However, as many developing and developed countries alike have come to realize, increasing access to modern technology, food and conveniences often brings with it increases in certain diseases and healthcare expenditure in tow. Preventable diseases such as type-II diabetes, heart disease and certain types of cancer that are often referred to as lifestyle diseases often play a large part in rapidly growing the amount spent on healthcare both by governments and individual citizens seeking care.

The UAE has felt such a pinch quite acutely in recent years, with their expenditures on healthcare rising to approximately US$1,200 per person per year, bringing them into the top 20 countries in the world for money spent on healthcare per capita. While this may be seen as good news for healthcare providers and the pharmaceutical industry, the growing costs and the underlying health problems causing the rapid rise in health spending have serious implications both for the quality of life of the citizenry as well as the financial wellbeing of the countries as they try to ensure access to quality services.

Much of the growing healthcare budget is due to the rapid rise in lifestyle diseases in the UAE and the Gulf region in general. Indeed, 19.2 percent of residents in the UAE have diabetes making it the country with the highest prevalence of the disease in the Gulf region. In 2010, providing treatment for diabetes alone cost the UAE US$5.5 billion annually, comprising 14 percent of healthcare spending in the Emirates.

While healthcare expenditures as a per capita amount rising dramatically, it still only comprises approximately 3 percent of the UAE’s GDP. While this is expected to rise to close to 3.5 percent of GDP by 2015, it still does not come close to the United States, which spent enough on healthcare to equate to upwards of 17 percent of their GDP. However, much like the rest of the Gulf Cooperation Council (GCC) Region, the healthcare system in the UAE is largely subsidized by the government, in fact over 70 percent of healthcare spending in the GCC region comes from public sector funding.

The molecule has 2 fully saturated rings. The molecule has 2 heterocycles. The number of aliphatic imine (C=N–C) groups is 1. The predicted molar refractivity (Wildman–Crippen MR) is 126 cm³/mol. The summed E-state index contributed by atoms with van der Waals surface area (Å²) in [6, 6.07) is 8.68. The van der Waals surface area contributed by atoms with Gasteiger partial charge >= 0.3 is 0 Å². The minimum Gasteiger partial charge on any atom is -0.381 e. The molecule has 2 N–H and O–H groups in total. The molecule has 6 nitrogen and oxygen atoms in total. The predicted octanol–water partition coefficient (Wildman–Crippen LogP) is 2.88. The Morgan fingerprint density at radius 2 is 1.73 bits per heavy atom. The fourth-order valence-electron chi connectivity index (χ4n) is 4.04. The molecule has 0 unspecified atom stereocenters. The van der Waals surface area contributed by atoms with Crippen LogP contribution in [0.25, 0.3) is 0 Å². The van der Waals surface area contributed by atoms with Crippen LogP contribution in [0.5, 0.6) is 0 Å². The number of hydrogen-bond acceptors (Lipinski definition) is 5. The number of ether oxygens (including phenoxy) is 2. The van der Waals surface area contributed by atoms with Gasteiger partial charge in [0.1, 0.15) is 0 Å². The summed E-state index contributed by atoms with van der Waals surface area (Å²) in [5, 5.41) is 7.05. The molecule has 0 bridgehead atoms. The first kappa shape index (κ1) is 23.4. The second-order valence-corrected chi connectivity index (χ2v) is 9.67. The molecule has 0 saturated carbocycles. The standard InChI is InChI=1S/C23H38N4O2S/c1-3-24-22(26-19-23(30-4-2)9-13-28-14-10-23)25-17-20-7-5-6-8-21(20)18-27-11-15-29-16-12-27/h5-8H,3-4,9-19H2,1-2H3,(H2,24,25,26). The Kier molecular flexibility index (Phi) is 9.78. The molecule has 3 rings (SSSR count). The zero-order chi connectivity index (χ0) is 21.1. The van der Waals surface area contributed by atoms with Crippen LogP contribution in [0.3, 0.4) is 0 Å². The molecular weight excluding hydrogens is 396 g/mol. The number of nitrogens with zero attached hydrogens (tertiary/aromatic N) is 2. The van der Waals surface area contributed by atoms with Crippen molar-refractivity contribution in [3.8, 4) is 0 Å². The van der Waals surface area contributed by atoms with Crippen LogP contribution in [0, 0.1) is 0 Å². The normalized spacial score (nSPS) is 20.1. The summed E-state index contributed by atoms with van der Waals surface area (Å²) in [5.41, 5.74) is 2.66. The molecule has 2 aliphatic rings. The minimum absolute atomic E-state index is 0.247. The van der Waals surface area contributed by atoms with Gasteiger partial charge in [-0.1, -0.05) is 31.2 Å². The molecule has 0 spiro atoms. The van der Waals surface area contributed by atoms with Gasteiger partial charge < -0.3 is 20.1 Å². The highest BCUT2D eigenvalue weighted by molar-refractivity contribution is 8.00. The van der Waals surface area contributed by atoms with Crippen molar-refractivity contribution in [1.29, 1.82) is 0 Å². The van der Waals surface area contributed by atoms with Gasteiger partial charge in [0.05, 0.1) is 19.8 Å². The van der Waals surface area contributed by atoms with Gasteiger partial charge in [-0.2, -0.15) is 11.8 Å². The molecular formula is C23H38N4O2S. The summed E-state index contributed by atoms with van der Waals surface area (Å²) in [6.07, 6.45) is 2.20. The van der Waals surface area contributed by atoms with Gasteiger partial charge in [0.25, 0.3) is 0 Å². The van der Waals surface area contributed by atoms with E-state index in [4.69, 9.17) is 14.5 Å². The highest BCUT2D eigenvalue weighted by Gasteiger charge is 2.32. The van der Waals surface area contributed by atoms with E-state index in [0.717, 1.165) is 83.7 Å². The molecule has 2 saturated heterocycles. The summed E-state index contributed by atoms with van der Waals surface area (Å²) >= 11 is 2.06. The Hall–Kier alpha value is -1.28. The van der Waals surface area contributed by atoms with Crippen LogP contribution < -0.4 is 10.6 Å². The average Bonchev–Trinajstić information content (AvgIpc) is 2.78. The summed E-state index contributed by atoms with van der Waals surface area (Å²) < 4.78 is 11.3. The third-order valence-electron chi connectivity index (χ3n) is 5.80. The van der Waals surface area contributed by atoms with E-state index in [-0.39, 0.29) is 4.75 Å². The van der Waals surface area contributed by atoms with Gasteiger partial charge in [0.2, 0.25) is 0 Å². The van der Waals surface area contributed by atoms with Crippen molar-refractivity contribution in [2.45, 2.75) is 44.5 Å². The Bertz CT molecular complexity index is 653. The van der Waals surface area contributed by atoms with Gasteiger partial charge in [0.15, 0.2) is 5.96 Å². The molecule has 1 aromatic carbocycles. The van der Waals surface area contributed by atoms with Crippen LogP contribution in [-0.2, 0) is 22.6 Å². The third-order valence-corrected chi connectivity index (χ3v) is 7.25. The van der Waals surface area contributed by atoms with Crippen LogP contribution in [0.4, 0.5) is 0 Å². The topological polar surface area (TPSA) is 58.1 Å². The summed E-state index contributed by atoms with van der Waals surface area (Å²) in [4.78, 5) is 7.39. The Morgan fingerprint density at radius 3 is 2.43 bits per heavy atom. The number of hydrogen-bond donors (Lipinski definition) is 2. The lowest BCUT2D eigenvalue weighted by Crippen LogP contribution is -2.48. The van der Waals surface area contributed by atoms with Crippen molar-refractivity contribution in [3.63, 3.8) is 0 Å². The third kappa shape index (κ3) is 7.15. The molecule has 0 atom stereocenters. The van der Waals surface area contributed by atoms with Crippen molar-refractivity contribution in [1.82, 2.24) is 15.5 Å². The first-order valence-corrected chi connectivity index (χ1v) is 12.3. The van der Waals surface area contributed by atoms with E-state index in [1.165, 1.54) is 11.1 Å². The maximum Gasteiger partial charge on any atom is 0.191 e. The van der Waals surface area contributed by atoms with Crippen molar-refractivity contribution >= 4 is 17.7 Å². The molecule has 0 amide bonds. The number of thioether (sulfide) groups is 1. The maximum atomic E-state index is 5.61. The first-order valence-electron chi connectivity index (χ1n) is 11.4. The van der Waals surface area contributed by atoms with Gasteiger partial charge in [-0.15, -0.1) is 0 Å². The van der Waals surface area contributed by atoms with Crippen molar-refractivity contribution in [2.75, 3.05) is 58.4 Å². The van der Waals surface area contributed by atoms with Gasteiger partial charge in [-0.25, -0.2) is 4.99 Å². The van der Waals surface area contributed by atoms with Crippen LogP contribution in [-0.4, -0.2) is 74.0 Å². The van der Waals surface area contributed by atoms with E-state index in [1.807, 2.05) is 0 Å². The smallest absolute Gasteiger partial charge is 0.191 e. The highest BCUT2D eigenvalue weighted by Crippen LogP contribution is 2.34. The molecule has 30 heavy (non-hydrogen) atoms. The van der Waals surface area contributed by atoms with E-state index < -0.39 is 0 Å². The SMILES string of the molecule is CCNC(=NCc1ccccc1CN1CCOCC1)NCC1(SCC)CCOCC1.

However, with the increasing rapid rise in the cost of providing healthcare to the citizens and residents of the Emirates, there is an increasing push to bring in more private sector participation in funding healthcare. It has led many Emirates in the UAE and also other countries in the GCC to begin to consider enacting compulsory health insurance legislation.

So far, only two Emirates have made concrete steps towards restructuring how healthcare is financed through the implementation of mandatory health insurance; Abu Dhabi and Dubai. Abu Dhabi initially required that employers purchase health insurance for expatriate employees in 2005, although it later introduced laws creating the framework for the state to insure all resident UAE nationals under the thiqa health insurance scheme. Abu Dhabi’s initiatives now cover over 98 percent of the population of the Emirate. Dubai on the other hand, had mooted plans for compulsory health insurance in 2008-9, especially for expatriates, although the plans were put on hold with the global financial crisis.

However, in 2012, a draft law for mandatory health insurance at a federal level was briefly published. For the short time that it was available, the draft law conceived of a federal health insurance authority that would work with local health authorities in each emirate and establish how providers would be accredited and regulated. Although it was not laid clear how this would work in practice or how it would interact with existing health insurance regulations at the emirate level.

One thing is certain though, that as healthcare costs continue to rise ever more swiftly, individual Emirates or the UAE as a whole will have to take action in the near future to ensure continued access to quality healthcare services for their citizens. This seems most likely to take the form of requiring employer-provided health insurance coverage, however it remains to be seen how exactly this system would be put into place and managed.